The Timchah of Bakhshi is a commercial complex within the bazaar of Kashan. It includes a timchah, or vaulted space onto which shops open, and a saray, or guesthouse. The complex takes its name from Hajj-Husayn Bakhshi who commissioned the construction of the space.
The complex is located in the bazaar area to the northeast of Maydan-i Kamal al-Malik. It is built behind the shops on the covered bazaar street known as Bazar-i Khayyat'ha (Tailor's Bazaar), which branches from the Bazar-i Miyan'chal at a domed intersection in front of the Amin al-Dawla Caravanserai. It has two entrances leading from the bazaar street onto vestibules. The main entrance is at a corner where the northeastern-running street turns at a right angle to run northwest, and then takes another right turn to resume its northeasterly direction. This entrance portal leads through a short hall onto a domed entrance vestibule, which takes the form of a rectangle with angled corners. Straight ahead, on the northeastern wall of the vestibule, is a passage that leads onto the timchah. On the southeastern wall is a passage leading to the saray. Opposite the passage leading to the saray (northwestern wall). is a deep chamber. Each of the four angled corner walls also gives onto a chamber.
The timchah to the northeast of the entrance vestibule is a rectangular room with angled corners. Three vaults cover this rectangular space, with the central vault being the largest and most ornate. All three have apertures that allow light in, and the ceiling is decorated with a nearly three-dimensional type of geometric strapwork known as yazdi-bandi. The rooms around the timchah are placed higher, overlooking the centrals pace through windows and balconies. They are accessed through small corridors that lead onto pairs of rooms. Two hallways lead off the central space on its northwestern side, one connecting the timchah to the bazaar street, which has wrapped around the exterior of the complex, and another leading onto more rooms.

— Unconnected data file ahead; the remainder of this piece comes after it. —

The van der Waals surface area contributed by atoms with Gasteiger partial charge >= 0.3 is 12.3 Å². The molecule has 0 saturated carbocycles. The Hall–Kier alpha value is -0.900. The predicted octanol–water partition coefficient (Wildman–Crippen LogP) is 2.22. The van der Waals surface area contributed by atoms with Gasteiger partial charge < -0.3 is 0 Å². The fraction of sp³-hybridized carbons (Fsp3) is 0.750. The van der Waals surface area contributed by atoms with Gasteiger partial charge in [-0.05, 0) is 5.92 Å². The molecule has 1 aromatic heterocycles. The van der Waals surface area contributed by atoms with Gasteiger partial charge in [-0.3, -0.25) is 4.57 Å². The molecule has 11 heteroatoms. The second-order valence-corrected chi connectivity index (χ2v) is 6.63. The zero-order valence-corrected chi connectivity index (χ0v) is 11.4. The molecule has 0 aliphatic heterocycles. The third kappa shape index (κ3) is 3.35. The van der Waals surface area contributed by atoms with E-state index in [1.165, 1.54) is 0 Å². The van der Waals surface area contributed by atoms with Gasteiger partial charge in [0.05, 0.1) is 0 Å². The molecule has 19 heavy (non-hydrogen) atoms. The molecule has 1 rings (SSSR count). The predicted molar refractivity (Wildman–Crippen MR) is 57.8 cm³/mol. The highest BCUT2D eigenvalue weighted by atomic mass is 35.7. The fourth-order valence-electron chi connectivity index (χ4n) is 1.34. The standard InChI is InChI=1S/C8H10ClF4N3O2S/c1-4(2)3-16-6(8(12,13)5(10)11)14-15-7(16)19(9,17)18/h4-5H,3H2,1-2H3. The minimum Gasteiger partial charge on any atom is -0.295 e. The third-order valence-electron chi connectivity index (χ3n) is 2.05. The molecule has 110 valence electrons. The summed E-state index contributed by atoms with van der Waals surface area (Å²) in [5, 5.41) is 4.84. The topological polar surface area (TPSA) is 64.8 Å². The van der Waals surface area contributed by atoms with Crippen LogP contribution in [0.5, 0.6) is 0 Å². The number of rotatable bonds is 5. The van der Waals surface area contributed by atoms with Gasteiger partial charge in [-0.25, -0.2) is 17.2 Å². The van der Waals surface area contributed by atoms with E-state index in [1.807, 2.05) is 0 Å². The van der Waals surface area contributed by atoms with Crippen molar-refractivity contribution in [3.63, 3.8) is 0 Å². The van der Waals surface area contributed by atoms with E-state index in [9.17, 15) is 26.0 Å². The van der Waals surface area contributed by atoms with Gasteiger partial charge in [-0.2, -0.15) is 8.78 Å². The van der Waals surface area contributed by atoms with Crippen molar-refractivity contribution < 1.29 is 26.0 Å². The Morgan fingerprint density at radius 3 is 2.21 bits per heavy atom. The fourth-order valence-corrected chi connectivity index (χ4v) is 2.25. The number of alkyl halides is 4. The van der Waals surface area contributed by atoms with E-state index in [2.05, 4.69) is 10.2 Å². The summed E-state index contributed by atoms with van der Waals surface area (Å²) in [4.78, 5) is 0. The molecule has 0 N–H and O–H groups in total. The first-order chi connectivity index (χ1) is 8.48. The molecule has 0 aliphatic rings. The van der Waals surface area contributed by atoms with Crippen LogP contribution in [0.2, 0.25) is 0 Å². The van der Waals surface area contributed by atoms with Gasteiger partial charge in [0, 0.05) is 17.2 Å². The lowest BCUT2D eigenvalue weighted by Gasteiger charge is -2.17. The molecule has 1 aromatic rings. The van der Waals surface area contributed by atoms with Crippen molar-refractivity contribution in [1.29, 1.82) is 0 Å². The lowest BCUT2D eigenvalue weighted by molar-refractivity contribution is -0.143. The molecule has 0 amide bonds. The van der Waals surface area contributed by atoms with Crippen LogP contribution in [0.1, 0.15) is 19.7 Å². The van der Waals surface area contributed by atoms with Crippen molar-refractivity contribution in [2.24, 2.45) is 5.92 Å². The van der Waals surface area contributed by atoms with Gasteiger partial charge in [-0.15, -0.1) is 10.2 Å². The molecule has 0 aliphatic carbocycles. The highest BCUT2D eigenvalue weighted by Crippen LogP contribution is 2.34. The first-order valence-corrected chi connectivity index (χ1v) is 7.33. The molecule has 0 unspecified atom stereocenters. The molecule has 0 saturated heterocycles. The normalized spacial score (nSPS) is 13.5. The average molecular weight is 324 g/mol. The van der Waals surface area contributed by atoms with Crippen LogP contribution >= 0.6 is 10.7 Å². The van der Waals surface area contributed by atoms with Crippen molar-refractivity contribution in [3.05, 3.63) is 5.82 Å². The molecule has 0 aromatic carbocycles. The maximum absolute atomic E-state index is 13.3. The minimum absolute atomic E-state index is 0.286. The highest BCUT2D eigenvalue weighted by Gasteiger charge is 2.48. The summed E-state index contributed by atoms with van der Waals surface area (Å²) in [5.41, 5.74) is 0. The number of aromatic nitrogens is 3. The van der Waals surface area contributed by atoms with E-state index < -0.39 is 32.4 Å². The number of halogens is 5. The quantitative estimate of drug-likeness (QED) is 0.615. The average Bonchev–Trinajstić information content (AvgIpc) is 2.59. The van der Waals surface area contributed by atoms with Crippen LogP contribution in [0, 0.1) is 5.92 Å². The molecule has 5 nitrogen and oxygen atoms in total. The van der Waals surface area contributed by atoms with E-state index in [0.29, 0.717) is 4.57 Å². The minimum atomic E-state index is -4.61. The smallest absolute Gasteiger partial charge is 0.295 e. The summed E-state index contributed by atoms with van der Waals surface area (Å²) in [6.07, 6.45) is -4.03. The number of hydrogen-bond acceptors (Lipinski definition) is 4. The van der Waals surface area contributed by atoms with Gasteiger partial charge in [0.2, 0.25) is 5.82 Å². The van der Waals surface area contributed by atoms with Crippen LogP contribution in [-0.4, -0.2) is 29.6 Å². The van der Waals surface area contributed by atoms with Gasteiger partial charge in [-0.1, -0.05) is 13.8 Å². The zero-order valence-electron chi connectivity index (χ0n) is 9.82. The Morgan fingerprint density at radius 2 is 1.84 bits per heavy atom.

The saray is an open court, also in the form of a rectangle with angled corners, and rises two stories. It is placed at a lower level than the remainder of the complex and is accessed via a flight of stairs leading from the hallway off the entrance vestibule. Rooms opening onto the courtyard from both levels surround the central space.
Ḥājjī-Qāsimī, Kāmbīz, ed. Ganjnāmah-i farhang-i ās̲ār-i miʻmārī-i Islāmī-i Īrān, Vol. 10, pp. 78-85 (Farsi text) / 102-109 (English text). 18 vols. Tehran: Dānishgāh-i Shahīd Bihishtī, 1996.